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February 11, 2007



That's an interesting comment about the Northwest League and Interstate Assocation being the ONLY minor leagues. I'm not sure we should use a 'modern' definition? I show the following as Minor Leagues also operating in 1883:

American Alliance
California League
Connecticut State League
Eastern Association
Massachusetts State Assoc
Western Interstate League
Cuban League
Cuban Winter League

Richard Hershberger

I have several corrections or clarifications. The 1882 League Alliance teams were the Metropolitans and the Philadelphias. The Philadelphias joined the NL the following year, where they remain to this day.

The Metropolitans joined the AA for the 1883 season, but the situation is more complicated. They were owned by John Day. He also got a NL franchise for 1883. Initially it was widely assumed that the Mets would join the NL, but what Day did was collectively sign the players on the old NL Troy team. Troy and Worcester had been invited to resign from the NL due to poor attendence. Troy was the better of the two, and this likely is why Day went there rather than Worcester. There is no evidence that he purchased the franchise in the modern sense, though modern writers often assume he did. So then Day essentially threw the former Troy players and the 1882 Mets players into a single pool, then divided them up between his 1883 Mets and the new New Yorks, who later became known as the Giants. The New Yorks generally got the better players.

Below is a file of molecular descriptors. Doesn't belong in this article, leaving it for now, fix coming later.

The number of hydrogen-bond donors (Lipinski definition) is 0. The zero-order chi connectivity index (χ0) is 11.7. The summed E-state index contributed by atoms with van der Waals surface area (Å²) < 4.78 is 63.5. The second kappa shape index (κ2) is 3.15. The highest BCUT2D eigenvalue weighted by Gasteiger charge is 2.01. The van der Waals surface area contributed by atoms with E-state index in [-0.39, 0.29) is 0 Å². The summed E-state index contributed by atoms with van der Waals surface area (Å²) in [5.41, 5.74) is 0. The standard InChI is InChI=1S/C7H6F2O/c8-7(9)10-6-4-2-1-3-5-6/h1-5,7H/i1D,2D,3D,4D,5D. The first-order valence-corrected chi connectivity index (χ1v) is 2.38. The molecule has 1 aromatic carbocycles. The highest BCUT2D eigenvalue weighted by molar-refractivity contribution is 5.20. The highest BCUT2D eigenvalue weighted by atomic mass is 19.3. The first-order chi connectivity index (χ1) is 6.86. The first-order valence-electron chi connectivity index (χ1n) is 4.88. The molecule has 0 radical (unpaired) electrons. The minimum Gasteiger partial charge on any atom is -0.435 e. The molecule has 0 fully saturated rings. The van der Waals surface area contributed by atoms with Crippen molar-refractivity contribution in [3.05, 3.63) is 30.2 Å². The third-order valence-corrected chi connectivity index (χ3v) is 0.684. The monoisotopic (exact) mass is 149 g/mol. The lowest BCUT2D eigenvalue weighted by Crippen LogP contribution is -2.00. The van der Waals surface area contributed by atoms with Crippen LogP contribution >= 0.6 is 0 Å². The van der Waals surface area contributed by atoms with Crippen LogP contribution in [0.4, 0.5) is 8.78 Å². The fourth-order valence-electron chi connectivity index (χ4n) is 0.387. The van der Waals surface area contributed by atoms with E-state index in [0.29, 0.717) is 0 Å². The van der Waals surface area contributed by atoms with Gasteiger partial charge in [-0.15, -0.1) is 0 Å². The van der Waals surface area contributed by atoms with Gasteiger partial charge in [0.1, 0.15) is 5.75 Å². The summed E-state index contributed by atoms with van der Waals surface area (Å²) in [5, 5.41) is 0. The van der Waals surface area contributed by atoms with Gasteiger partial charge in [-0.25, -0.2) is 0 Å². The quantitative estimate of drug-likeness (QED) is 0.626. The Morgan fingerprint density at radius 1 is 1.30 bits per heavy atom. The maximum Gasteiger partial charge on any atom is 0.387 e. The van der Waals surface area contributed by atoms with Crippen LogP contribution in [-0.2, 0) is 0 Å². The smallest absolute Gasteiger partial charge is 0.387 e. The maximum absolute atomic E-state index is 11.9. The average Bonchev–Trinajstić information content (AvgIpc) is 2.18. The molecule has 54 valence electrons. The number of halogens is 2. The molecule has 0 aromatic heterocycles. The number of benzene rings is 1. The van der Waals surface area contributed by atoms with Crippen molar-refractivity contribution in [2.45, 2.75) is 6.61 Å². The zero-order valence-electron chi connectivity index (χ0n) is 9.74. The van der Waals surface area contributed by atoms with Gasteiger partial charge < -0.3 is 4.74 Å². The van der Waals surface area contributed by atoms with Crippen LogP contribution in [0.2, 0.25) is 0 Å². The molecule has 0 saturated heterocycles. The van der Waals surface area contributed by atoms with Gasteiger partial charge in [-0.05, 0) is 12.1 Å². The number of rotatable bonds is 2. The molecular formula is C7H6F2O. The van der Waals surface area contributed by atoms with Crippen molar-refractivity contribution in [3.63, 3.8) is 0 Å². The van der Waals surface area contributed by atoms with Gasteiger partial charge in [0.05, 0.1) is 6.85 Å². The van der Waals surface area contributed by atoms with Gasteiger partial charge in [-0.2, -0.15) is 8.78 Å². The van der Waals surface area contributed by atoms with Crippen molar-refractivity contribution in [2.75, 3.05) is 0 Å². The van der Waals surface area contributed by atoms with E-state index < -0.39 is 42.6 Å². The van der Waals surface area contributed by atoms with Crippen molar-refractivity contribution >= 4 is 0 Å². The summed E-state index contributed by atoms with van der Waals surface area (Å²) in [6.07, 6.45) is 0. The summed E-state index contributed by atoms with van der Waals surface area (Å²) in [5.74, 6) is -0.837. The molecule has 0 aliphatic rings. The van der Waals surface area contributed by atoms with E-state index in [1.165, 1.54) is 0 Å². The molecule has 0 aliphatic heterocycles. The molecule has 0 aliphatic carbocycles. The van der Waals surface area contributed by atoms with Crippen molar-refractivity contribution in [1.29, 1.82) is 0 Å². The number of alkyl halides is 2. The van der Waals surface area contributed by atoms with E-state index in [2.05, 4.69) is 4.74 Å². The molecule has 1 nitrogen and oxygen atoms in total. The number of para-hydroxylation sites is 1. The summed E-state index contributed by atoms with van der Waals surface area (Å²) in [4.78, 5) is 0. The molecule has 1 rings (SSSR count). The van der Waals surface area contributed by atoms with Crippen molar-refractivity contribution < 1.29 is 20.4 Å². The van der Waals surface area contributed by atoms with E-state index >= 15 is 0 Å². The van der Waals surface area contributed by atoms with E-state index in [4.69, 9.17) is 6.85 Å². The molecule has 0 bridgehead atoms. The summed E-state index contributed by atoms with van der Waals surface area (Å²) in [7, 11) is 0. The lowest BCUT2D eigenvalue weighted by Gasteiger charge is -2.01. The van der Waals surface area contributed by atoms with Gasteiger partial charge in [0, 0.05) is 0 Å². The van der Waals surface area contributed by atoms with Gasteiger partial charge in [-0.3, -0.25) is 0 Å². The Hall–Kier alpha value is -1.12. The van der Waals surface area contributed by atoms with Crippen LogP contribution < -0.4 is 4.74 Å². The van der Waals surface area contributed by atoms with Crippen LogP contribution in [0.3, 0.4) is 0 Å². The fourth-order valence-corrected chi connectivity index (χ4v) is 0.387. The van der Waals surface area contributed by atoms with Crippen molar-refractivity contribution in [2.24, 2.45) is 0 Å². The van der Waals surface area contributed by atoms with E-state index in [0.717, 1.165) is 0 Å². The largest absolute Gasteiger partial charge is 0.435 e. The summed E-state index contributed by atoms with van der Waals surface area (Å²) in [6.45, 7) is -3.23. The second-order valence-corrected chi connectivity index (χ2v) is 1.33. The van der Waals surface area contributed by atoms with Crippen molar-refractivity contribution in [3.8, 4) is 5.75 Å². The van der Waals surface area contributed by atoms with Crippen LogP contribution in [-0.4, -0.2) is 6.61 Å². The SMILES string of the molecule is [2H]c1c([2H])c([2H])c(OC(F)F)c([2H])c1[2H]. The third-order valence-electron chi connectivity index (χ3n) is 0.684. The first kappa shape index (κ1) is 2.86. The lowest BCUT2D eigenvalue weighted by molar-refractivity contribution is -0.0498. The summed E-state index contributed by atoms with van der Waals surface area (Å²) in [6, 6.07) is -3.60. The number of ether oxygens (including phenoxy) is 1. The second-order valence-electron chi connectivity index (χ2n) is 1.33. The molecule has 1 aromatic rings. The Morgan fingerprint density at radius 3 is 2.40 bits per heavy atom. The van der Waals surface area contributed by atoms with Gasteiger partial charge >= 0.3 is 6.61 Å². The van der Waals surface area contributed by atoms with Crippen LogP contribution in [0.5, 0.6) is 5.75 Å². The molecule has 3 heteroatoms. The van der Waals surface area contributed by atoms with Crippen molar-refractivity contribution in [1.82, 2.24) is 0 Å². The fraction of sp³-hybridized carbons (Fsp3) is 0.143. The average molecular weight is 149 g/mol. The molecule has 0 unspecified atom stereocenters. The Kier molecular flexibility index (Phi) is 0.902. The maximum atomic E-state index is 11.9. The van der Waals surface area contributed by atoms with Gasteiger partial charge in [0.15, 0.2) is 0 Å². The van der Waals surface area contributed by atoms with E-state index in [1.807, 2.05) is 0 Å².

So you can't really compare the 1882 and 1883 Mets with one another: the 1882 Mets were probably better.

And in 1883 the Northwestern League and the Interstate Association weren't merely the best minor leagues: they were the only minor leagues, at least as far as what we consider a minor league today. The minor league system was just developing at that time. There are earlier organizations that modern writers shoe-horn into the minor league category, but they ought not.

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